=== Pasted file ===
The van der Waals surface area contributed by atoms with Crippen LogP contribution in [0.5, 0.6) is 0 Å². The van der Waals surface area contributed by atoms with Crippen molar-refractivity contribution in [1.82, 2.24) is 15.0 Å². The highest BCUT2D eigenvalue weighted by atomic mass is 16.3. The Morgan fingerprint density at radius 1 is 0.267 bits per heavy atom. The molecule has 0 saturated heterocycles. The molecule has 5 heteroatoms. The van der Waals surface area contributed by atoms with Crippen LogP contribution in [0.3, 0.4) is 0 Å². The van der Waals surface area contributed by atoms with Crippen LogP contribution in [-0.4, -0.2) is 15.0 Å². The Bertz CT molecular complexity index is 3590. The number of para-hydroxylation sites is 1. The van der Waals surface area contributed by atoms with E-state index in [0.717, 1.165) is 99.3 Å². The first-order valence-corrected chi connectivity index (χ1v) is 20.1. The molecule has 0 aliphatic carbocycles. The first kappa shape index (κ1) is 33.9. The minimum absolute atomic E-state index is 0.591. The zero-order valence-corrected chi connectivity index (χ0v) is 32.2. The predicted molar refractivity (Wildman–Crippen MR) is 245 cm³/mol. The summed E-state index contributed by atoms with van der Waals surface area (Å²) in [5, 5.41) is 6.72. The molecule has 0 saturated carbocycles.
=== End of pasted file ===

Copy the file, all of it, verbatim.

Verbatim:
The van der Waals surface area contributed by atoms with Crippen LogP contribution in [0.5, 0.6) is 0 Å². The van der Waals surface area contributed by atoms with Crippen molar-refractivity contribution in [1.82, 2.24) is 15.0 Å². The highest BCUT2D eigenvalue weighted by atomic mass is 16.3. The Morgan fingerprint density at radius 1 is 0.267 bits per heavy atom. The molecule has 0 saturated heterocycles. The molecule has 5 heteroatoms. The van der Waals surface area contributed by atoms with Crippen LogP contribution in [0.3, 0.4) is 0 Å². The van der Waals surface area contributed by atoms with Crippen LogP contribution in [-0.4, -0.2) is 15.0 Å². The Bertz CT molecular complexity index is 3590. The number of para-hydroxylation sites is 1. The van der Waals surface area contributed by atoms with E-state index in [0.717, 1.165) is 99.3 Å². The first-order valence-corrected chi connectivity index (χ1v) is 20.1. The molecule has 0 aliphatic carbocycles. The first kappa shape index (κ1) is 33.9. The minimum absolute atomic E-state index is 0.591. The zero-order valence-corrected chi connectivity index (χ0v) is 32.2. The predicted molar refractivity (Wildman–Crippen MR) is 245 cm³/mol. The summed E-state index contributed by atoms with van der Waals surface area (Å²) in [5, 5.41) is 6.72. The molecule has 0 saturated carbocycles.